Latin IS English!

February 29, 2008

Word of the Day: “impromptu”

 

Merriam-Webster’s Word of the Day for February 29, 2008 is: impromptu • im-PROMP-too  • adjective* 1 : made, done, or formed on or as if on the spur of the moment : improvised 2 : composed or uttered without previous preparation : extemporaneous. Example sentence: When we dropped by unexpectedly, Aunt Dinah threw together an impromptu dinner from the odds and ends in her refrigerator. Did you know? If you think that “impromptu” looks like a relative of “prompt,” you’re right; both are ultimately derived from the Latin “promere,” meaning “to bring forth, take out.” “Impromptu” was borrowed from French, where it meant “extemporaneously,” but French speakers picked it up from the Latin phrase “in promptu,” a “promere” descendant meaning “in readiness” or “at hand.” There is also another, much rarer descendant of “promere” in English — the noun “promptuary,” meaning “a book of ready reference.”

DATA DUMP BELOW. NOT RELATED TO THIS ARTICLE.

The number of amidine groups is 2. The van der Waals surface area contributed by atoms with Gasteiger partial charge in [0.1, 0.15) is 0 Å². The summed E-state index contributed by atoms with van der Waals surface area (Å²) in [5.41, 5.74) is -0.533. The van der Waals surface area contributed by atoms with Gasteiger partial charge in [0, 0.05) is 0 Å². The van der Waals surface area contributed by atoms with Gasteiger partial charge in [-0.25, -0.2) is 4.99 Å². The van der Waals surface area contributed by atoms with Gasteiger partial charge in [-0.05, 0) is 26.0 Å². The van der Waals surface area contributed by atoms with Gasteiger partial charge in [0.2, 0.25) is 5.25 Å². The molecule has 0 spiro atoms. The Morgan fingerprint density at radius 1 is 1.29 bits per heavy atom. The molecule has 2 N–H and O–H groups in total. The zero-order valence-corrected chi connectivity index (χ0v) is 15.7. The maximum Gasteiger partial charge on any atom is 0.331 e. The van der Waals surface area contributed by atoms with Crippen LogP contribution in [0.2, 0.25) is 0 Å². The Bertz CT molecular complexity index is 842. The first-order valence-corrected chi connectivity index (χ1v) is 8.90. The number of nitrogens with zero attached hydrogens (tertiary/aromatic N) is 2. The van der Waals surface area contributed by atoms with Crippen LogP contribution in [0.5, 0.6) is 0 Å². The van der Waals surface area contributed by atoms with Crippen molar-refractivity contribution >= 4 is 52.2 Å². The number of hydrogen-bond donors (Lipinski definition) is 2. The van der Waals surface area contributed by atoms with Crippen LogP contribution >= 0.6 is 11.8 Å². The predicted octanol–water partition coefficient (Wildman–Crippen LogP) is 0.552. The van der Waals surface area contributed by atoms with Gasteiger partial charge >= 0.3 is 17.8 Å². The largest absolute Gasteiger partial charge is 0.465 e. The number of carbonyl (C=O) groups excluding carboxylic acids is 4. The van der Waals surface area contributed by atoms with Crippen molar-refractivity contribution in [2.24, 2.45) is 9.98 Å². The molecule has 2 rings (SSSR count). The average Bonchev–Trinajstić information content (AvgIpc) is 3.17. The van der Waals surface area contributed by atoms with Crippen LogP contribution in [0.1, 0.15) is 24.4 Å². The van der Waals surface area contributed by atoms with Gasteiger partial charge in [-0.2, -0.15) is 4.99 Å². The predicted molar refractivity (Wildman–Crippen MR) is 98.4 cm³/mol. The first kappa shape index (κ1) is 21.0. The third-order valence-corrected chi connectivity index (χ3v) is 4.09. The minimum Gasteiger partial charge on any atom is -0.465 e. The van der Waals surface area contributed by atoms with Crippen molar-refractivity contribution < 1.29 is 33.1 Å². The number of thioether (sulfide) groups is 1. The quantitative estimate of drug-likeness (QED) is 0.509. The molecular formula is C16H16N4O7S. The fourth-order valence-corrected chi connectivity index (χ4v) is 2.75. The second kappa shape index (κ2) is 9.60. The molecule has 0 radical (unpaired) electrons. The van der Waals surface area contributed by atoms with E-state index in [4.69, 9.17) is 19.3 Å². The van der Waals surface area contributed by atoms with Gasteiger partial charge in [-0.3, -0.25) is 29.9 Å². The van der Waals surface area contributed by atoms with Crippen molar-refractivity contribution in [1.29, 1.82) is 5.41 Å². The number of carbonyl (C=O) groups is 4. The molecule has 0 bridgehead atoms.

*Indicates the sense illustrated in the example sentence.
 

[Blogger’s Note:   Think, also, about the English derivative words:  promo, tele-prompter,  even the “Senior prom!! ”  So, like the blog name says:  “Latin IS English!”
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